Deliberate or By Impulse?
The UNC-Charlotte study further shows gender differences in motivations. Compared to women, men have the greater tendency to plan their burglaries ahead of time. They gather as much information as possible on their potential targets. The Research Digest study adds that there is evidence of expertise in the way the burglars check for relative wealth, occupancy, access and security when selecting a house to target.
In contrast to men, the woman burglar is no different from a woman shopper. They do it on impulse!
The UNC-Charlotte findings also show a gender difference in the timing of the burglaries. Women generally prefer to conduct the operations during the afternoon, while men’s preference is in the late evenings.
Since most burglars do it to sustain their drug habits, it poses us a more serious threat and a heightened need for security.
The Second Moment study further validates that visibility; traffic and occupancy are significant factors in burglars’ selection of target. So if you are thinking of moving into a secluded country home, and worse, adjacent to a wooden area, think again! Corner homes and homes close to arterial roads and major routes should also consider increasing their security measures since these provide an easy escape for burglars. On the other hand, households with a greater number of children have a lower chance of burglary, according to the study. So parents should be more tolerant with their children’s noise, it just might scare the burglars away!
Since the study reveals a search pattern for burglars, using covert spy and covert safes to store your jewelries and other valuables would come in handy.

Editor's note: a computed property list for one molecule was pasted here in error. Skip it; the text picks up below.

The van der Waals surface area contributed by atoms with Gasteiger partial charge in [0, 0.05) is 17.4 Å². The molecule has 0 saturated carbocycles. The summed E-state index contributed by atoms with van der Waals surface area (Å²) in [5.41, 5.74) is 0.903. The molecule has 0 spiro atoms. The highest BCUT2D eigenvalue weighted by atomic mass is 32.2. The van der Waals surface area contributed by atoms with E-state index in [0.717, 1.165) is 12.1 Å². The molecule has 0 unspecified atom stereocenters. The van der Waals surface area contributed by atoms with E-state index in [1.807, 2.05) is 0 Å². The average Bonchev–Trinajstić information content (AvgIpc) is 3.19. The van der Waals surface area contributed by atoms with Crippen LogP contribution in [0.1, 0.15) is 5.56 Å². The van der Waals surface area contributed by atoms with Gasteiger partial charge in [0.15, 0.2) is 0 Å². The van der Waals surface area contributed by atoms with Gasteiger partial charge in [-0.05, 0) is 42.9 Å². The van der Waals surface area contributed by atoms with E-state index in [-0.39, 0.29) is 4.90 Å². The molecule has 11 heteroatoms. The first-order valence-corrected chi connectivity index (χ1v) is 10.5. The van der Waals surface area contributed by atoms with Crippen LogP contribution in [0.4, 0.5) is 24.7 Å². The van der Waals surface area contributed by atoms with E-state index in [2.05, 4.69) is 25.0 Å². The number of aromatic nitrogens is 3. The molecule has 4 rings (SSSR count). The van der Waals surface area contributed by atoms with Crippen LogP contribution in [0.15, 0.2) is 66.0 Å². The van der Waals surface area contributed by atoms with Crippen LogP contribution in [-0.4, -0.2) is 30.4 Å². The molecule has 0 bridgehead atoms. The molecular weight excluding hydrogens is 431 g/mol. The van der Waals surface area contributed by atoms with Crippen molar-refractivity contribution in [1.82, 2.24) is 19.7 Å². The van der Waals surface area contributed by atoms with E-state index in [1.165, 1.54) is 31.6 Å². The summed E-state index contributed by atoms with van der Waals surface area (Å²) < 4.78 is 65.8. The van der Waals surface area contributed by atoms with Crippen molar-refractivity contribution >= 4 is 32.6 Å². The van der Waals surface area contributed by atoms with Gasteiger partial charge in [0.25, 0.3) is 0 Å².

Since there’s a variety on the timing of the burglaries, our need for a 24-hour burglary prevention system is vital. The availability of motion-detecting cameras that can be hooked to our mobile allows us to keep an eye on our home while we’re at work or on vacation.
In summary, the houses most prone to burglary are the detached homes, those located close to a highway entrance/exit, and those without security precautions. When it comes to precautionary measures, the combination of managerial precautions and alarm systems reduces the probability of burglary significantly. Luckily there is a wide variety of choices for alarm equipment now available, ranging from wireless sensors, hardwired sensors, sirens, strobe lights, driveway/entry alerts, keypads and communicators. Modern technology even allows us to receive “alerts” via internet and cellular phone. When it comes to surveillance, cameras and recorders serve as eyes and ears that guard our homes 24/7.
Keeping entry points locked, installing alarms and cameras, and keeping watch of suspicious persons around our home is still the best battle plan. Since expert burglars appear to be highly habit driven, we too must make security a habit in our homes. Remember, it is not only the material possessions that are at risk, but more importantly, our lives and our sense of security.